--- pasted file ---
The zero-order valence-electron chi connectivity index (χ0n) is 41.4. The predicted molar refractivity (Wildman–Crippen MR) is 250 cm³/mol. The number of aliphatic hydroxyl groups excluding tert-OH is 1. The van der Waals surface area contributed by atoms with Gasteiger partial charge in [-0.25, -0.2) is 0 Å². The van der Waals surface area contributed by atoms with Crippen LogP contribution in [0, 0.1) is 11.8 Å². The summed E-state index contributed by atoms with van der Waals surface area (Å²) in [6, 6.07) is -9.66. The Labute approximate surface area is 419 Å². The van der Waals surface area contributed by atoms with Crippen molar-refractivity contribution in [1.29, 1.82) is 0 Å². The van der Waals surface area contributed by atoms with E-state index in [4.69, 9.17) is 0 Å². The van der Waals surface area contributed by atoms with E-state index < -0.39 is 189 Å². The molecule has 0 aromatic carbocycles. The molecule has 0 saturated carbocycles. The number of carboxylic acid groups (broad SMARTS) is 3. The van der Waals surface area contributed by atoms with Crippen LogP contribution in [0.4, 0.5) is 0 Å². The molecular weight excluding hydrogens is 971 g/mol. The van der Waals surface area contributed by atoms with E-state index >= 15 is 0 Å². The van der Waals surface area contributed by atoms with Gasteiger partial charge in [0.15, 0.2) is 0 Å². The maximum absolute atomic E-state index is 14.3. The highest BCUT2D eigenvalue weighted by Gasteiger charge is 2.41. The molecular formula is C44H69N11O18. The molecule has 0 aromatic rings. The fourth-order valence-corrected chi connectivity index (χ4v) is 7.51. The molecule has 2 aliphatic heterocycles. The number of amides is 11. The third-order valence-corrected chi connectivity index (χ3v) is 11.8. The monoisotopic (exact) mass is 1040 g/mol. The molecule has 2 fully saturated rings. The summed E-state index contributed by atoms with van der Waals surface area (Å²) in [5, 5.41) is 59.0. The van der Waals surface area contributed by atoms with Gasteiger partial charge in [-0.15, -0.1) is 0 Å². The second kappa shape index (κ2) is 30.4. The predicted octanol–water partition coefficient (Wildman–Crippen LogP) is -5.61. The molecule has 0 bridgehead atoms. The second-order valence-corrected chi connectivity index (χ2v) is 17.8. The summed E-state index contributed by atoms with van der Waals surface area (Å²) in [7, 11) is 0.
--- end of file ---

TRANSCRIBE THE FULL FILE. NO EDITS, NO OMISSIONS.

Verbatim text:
The zero-order valence-electron chi connectivity index (χ0n) is 41.4. The predicted molar refractivity (Wildman–Crippen MR) is 250 cm³/mol. The number of aliphatic hydroxyl groups excluding tert-OH is 1. The van der Waals surface area contributed by atoms with Gasteiger partial charge in [-0.25, -0.2) is 0 Å². The van der Waals surface area contributed by atoms with Crippen LogP contribution in [0, 0.1) is 11.8 Å². The summed E-state index contributed by atoms with van der Waals surface area (Å²) in [6, 6.07) is -9.66. The Labute approximate surface area is 419 Å². The van der Waals surface area contributed by atoms with Crippen molar-refractivity contribution in [1.29, 1.82) is 0 Å². The van der Waals surface area contributed by atoms with E-state index in [4.69, 9.17) is 0 Å². The van der Waals surface area contributed by atoms with E-state index < -0.39 is 189 Å². The molecule has 0 aromatic carbocycles. The molecule has 0 saturated carbocycles. The number of carboxylic acid groups (broad SMARTS) is 3. The van der Waals surface area contributed by atoms with Crippen LogP contribution in [0.4, 0.5) is 0 Å². The molecular weight excluding hydrogens is 971 g/mol. The van der Waals surface area contributed by atoms with E-state index >= 15 is 0 Å². The van der Waals surface area contributed by atoms with Gasteiger partial charge in [0.15, 0.2) is 0 Å². The maximum absolute atomic E-state index is 14.3. The highest BCUT2D eigenvalue weighted by Gasteiger charge is 2.41. The molecular formula is C44H69N11O18. The molecule has 0 aromatic rings. The fourth-order valence-corrected chi connectivity index (χ4v) is 7.51. The molecule has 2 aliphatic heterocycles. The number of amides is 11. The third-order valence-corrected chi connectivity index (χ3v) is 11.8. The monoisotopic (exact) mass is 1040 g/mol. The molecule has 2 fully saturated rings. The summed E-state index contributed by atoms with van der Waals surface area (Å²) in [5, 5.41) is 59.0. The van der Waals surface area contributed by atoms with Gasteiger partial charge in [-0.15, -0.1) is 0 Å². The second kappa shape index (κ2) is 30.4. The predicted octanol–water partition coefficient (Wildman–Crippen LogP) is -5.61. The molecule has 0 bridgehead atoms. The second-order valence-corrected chi connectivity index (χ2v) is 17.8. The summed E-state index contributed by atoms with van der Waals surface area (Å²) in [7, 11) is 0.